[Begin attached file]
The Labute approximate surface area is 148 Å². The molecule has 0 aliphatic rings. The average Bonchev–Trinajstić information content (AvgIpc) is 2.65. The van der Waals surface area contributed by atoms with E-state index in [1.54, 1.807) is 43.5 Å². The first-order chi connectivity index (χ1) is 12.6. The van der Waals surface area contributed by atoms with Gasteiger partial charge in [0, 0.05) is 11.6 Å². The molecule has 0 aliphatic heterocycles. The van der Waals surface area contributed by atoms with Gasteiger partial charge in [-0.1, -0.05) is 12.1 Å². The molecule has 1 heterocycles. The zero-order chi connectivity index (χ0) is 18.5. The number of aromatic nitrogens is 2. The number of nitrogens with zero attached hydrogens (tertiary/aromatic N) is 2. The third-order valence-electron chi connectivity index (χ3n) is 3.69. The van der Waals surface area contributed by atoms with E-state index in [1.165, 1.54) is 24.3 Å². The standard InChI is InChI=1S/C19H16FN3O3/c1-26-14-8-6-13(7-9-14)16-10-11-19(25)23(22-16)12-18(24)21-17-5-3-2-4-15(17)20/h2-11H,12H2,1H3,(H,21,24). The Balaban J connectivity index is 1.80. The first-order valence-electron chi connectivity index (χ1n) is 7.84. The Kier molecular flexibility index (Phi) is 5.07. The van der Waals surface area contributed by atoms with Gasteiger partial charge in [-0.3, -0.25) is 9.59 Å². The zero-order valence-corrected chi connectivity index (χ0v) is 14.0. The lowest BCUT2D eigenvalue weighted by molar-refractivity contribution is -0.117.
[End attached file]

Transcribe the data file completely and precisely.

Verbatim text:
The Labute approximate surface area is 148 Å². The molecule has 0 aliphatic rings. The average Bonchev–Trinajstić information content (AvgIpc) is 2.65. The van der Waals surface area contributed by atoms with E-state index in [1.54, 1.807) is 43.5 Å². The first-order chi connectivity index (χ1) is 12.6. The van der Waals surface area contributed by atoms with Gasteiger partial charge in [0, 0.05) is 11.6 Å². The molecule has 0 aliphatic heterocycles. The van der Waals surface area contributed by atoms with Gasteiger partial charge in [-0.1, -0.05) is 12.1 Å². The molecule has 1 heterocycles. The zero-order chi connectivity index (χ0) is 18.5. The number of aromatic nitrogens is 2. The number of nitrogens with zero attached hydrogens (tertiary/aromatic N) is 2. The third-order valence-electron chi connectivity index (χ3n) is 3.69. The van der Waals surface area contributed by atoms with E-state index in [1.165, 1.54) is 24.3 Å². The standard InChI is InChI=1S/C19H16FN3O3/c1-26-14-8-6-13(7-9-14)16-10-11-19(25)23(22-16)12-18(24)21-17-5-3-2-4-15(17)20/h2-11H,12H2,1H3,(H,21,24). The Balaban J connectivity index is 1.80. The first-order valence-electron chi connectivity index (χ1n) is 7.84. The Kier molecular flexibility index (Phi) is 5.07. The van der Waals surface area contributed by atoms with Gasteiger partial charge in [-0.3, -0.25) is 9.59 Å². The zero-order valence-corrected chi connectivity index (χ0v) is 14.0. The lowest BCUT2D eigenvalue weighted by molar-refractivity contribution is -0.117.